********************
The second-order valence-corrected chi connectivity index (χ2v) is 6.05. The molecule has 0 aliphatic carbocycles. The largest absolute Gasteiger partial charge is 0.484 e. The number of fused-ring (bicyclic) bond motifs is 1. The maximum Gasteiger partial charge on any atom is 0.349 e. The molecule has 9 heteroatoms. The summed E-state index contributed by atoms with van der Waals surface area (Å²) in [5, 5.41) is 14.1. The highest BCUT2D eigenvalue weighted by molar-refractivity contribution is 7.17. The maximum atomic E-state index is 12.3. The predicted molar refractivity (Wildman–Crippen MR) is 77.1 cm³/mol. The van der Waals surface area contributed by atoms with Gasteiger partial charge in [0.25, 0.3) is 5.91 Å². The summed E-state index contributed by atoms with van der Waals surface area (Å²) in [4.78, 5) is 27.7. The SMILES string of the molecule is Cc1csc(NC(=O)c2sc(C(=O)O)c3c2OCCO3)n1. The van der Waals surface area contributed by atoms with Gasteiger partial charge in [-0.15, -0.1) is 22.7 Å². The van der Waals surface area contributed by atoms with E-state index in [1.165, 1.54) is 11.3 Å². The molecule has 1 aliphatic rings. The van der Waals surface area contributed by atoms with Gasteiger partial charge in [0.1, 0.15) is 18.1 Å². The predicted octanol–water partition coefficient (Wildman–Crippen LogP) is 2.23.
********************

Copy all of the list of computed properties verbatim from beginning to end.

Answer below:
The second-order valence-corrected chi connectivity index (χ2v) is 6.05. The molecule has 0 aliphatic carbocycles. The largest absolute Gasteiger partial charge is 0.484 e. The number of fused-ring (bicyclic) bond motifs is 1. The maximum Gasteiger partial charge on any atom is 0.349 e. The molecule has 9 heteroatoms. The summed E-state index contributed by atoms with van der Waals surface area (Å²) in [5, 5.41) is 14.1. The highest BCUT2D eigenvalue weighted by molar-refractivity contribution is 7.17. The maximum atomic E-state index is 12.3. The predicted molar refractivity (Wildman–Crippen MR) is 77.1 cm³/mol. The van der Waals surface area contributed by atoms with Gasteiger partial charge in [0.25, 0.3) is 5.91 Å². The summed E-state index contributed by atoms with van der Waals surface area (Å²) in [4.78, 5) is 27.7. The SMILES string of the molecule is Cc1csc(NC(=O)c2sc(C(=O)O)c3c2OCCO3)n1. The van der Waals surface area contributed by atoms with Gasteiger partial charge in [-0.15, -0.1) is 22.7 Å². The van der Waals surface area contributed by atoms with E-state index in [1.165, 1.54) is 11.3 Å². The molecule has 1 aliphatic rings. The van der Waals surface area contributed by atoms with Gasteiger partial charge in [0.1, 0.15) is 18.1 Å². The predicted octanol–water partition coefficient (Wildman–Crippen LogP) is 2.23.